"Robert Zubrin is a true engineering genius like the heroic engineers of the past." --Frederick Turner, American EnterpriseUsing nuts-and-bolts engineering and a unique grasp of human history, Robert Zubrin takes us to the not-very-distant future, when our global society will branch out into the universe. From the current-day prospect of lunar bases and Mars settlements to the outer reaches of other galaxies, Zubrin delivers the most important and forward-looking work on space and the true possibilities of human exploration since Carl Sagan's Cosmos.
Sagan himself said of Zubrin's humans-to-Mars plan, "Bob Zubrin really, nearly alone, changed our thinking on this issue." With Entering Space, he takes us further, into the prospect of human expansion to the outer planets of our own solar system--and beyond.
Robert Zubrin is an American aerospace engineer and author, best known for his advocacy of human exploration of Mars. He and his colleague at Martin Marietta, David Baker, were the driving force behind Mars Direct, a proposal in a 1990 research paper intended to produce significant reductions in the cost and complexity of such a mission.
I saw an interview where Alan Moore called Zubrin basically some kind of nut, probably because Newt Gingritch said something nice about him. I thought to myself, " self, if Alan Moore thinks this guy is nuts, you have got to get this book." after reading the book, I have to say Zubrin is not at all crazy, he was disappointingly sane in fact. He is certainly a glass half full guy, a bit pollyanna-ish, but sane just the same. His theories are very well thought out but thourougly optimistic. I just wish we had the stones to give some of it a try. I truly don't believe we will anytime soon and that is to our detriment. This was a pretty good read. Recommended for those who have an interest in near future space exploration.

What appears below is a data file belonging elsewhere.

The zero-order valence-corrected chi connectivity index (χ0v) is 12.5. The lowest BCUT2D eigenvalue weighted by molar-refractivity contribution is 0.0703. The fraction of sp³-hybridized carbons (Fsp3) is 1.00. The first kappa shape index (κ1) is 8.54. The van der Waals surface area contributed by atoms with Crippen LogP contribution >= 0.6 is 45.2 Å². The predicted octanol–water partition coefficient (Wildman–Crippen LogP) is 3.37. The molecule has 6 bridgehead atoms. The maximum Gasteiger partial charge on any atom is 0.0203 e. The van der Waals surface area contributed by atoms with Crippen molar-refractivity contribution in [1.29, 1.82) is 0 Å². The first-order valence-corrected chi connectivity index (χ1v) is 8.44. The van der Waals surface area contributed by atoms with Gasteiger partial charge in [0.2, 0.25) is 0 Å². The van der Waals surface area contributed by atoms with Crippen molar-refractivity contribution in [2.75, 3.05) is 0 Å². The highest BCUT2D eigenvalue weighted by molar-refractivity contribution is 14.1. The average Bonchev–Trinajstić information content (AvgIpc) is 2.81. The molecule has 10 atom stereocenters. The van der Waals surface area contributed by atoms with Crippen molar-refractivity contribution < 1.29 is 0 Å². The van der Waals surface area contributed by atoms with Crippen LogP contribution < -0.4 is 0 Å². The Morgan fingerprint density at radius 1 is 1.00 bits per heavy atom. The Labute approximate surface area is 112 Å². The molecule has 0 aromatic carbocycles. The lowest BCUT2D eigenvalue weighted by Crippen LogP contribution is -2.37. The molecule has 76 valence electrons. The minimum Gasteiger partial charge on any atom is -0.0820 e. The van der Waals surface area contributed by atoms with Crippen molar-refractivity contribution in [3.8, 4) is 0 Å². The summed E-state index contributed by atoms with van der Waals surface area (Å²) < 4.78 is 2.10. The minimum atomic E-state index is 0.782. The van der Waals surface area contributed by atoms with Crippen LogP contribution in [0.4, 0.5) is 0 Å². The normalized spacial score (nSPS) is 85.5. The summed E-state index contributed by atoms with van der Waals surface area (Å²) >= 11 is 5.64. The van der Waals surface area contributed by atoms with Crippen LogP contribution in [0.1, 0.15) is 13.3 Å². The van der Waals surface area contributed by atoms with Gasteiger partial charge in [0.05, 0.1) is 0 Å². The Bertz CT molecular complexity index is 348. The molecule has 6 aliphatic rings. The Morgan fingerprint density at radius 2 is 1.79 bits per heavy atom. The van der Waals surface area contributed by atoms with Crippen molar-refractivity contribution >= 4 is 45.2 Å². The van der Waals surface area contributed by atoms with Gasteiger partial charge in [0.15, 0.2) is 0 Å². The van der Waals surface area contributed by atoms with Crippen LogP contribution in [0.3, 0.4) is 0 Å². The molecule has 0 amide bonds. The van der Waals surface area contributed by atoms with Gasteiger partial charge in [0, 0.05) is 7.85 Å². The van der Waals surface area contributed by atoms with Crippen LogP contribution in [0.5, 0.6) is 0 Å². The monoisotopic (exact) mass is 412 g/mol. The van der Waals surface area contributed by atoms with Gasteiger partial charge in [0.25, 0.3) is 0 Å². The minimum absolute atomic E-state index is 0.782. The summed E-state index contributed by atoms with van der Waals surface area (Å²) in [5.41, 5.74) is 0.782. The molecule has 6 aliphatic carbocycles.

This is the future of human civilization; and it is astounding.
Zubrin blew my mind a number of times, and in later chapters it appears that Zubrin is blowing his own mind, based on the prevalence of conclusions he makes accentuated with exclamation marks in ellipses (!!!). All of which are warranted, as Zubrin is clearly the most visionary, optimistic, and forward thinking aeronautical engineer around. Having read his previous book 'The Case For Mars', I was expecting optimism and brilliance, and this more than delivered. (Also, I plan on going to this year's Space Development Conference in Florida, where Zubrin will speak).
The book begins with the current state of space exploration: capabilities, missions, goals, technologies, etc., It then begins to discuss the near future, including missions to mars, returning to the moon, and then progressing along a logical path into the future of space exploration. I recommend this book to all who are interested in knowing what their children, grandchildren and more distant offspring will be doing in the centuries to come.
Carefully researched, masterfully written, passionate and clearly on our (human) side. The only reason it's 4 stars rather than 5 is the omission of the topic of (IMHO) overarching importance: mechanics of human decision-making. Selling the idea of spacefaring civilization to the humans who will end up either paying for creating it (and sharing in the benefits of doing so if it works), - or refusing to.
Entering Space: Creating a Spacefaring Civilization (2000) by Robert Zubrin is a remarkable book the gives a remarkable view of how humanity can actually go into space. Both in the solar system and outside it.
Robert Zubrin has a masters in Aeronautics and a PhD in nuclear engineering and has worked as an aeronautical engineer so he has the ideal training to speculate seriously about what is possible in space flight in the next few decades and beyond. He has proposed numerous plausible propulsion systems for exploring space.
The book is broken up into the Kardashev system for classifying civilizations, as Type 1 or world spanning, type 2 or solar system spanning and type 3 or galactic civilization.
The world spanning looks at what more can be done in orbit. The solar system spanning as looking at how and why mars and other worlds can be colonized and the type 3 part looking at how with really plausibly technology the galaxy could be explored.